While the bursting runs went smoothly on the Palo Alto project, getting to the point where bursting could begin proved challenging and contributed to some long days on the work site. Finnegan explained, “One of the biggest issues with the project was the number of adjacent utilities. We had to excavate quite a bit because Palo Alto has many utilities that are underground. All the electrical in the area and basically everything else. They don’t have many poles in that city or overhead utilities of any kind. So, we had a lot of potholes. That was probably the most challenging part, crossing so many utilities.

“Then, by the time you do an active bypass on that system, 6-inch hoses on 6-inch pump, put in temporary piping, get the new pipe into position, get down, get it shackled down and get moving, I don’t know what time in the day we started pulling, but in the end, it’s a 12-hour day.”

For a 700-foot section of 15-inch VCP to 18-inch HDPE, the Cratus crew utilized a different approach to pipe bursting. Mallakis said, “For the larger diameter pipe we brought in a static pipe bursting system, the Grundoburst 1250G. This gave Cratus the opportunity to expand their pipe bursting resume and, with the proximity of both businesses and homes at that location, the static operation is much quieter than the larger pneumatic hammer. We also used special tooling that helped with connecting and disconnecting in a highly efficient manner.”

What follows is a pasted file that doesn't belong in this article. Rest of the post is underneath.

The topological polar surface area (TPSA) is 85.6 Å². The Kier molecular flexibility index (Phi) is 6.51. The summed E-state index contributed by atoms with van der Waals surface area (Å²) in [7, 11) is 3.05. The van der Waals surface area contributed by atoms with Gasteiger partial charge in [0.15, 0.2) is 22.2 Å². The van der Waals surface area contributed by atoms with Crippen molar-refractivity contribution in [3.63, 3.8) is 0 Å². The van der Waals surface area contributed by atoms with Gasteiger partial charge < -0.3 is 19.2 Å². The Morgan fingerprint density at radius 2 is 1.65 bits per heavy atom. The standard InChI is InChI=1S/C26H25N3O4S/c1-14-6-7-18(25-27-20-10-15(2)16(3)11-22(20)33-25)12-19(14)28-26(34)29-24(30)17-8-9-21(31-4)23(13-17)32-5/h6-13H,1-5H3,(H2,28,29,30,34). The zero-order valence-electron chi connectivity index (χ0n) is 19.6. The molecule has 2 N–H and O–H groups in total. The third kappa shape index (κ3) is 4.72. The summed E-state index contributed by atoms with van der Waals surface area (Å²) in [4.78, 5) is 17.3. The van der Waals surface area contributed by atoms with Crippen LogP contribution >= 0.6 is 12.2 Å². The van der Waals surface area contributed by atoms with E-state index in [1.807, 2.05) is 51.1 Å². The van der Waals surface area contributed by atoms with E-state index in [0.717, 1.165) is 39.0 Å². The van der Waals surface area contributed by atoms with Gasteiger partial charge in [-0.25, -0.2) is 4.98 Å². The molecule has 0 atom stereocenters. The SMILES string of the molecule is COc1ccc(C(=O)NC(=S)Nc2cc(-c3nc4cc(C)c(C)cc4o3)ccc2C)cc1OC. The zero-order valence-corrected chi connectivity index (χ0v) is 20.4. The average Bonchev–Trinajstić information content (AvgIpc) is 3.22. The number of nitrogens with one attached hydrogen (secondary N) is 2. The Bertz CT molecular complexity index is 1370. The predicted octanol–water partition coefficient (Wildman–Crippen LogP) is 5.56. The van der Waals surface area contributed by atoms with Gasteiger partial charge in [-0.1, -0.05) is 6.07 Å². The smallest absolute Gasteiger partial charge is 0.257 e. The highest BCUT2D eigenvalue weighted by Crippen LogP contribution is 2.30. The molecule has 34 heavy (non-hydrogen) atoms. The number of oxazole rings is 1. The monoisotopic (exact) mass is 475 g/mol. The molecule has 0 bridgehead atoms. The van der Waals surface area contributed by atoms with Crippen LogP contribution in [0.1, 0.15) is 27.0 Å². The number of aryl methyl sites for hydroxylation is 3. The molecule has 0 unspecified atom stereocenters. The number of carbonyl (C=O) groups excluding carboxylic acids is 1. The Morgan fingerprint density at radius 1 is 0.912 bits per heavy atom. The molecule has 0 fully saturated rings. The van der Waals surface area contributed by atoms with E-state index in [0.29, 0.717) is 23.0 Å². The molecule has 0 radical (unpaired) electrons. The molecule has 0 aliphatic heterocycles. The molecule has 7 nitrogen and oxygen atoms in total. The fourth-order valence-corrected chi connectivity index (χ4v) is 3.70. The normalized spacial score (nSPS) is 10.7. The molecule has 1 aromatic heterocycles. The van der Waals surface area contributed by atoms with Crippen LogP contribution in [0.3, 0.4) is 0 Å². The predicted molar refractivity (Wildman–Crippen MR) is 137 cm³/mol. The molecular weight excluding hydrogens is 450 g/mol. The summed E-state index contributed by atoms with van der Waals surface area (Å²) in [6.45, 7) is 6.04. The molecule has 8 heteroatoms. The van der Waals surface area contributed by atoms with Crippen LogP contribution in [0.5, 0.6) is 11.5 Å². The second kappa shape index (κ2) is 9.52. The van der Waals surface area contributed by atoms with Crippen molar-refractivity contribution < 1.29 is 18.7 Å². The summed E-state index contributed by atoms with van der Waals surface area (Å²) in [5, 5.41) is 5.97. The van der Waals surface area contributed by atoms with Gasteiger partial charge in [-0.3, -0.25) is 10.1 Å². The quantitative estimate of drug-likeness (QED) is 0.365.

For the static bursting process, instead of a winch guiding a pneumatic tool through the host pipe to break it apart, a hydraulically powered bursting unit uses static pull force to pull quick lock rods and the expander through the host pipe while pulling in the new pipe at the same time.

Mallakis said, “Static pipe bursting is very versatile and popular because you have the ability to pipe burst a wide range of existing pipe materials and install a wide range of new product pipe materials in addition to HDPE. Pneumatic pipe bursting is still a high production method and widely used especially in gravity sewer, but static pipe bursting has become a more common alternative especially in water and pressure pipes.”

Finnegan said, “That was our first time using the Grundoburst static rod system. We wanted to use it in the past, but didn’t have the suitable project. We only did one pull. It was more like a test for us. I liked it. Once you got the pipe ready to go and if you have long runs, that machine is a beast, you know what I mean? That’s how I would describe it. But it was very smooth.”

The Cratus crew proved proficient with both the pneumatic and static pipe bursting systems, successfully replacing over 10,000 feet of sewer main for the city of Palo Alto.

Mallakis said, “Cratus’ ability to plan well and bring the best people and equipment to the job made this project a success.  The City of Palo Alto and their residents benefit from pipe bursting being specified and used instead of traditional open cut replacement through lower costs, less disruption, and lower carbon emissions to get the job done.”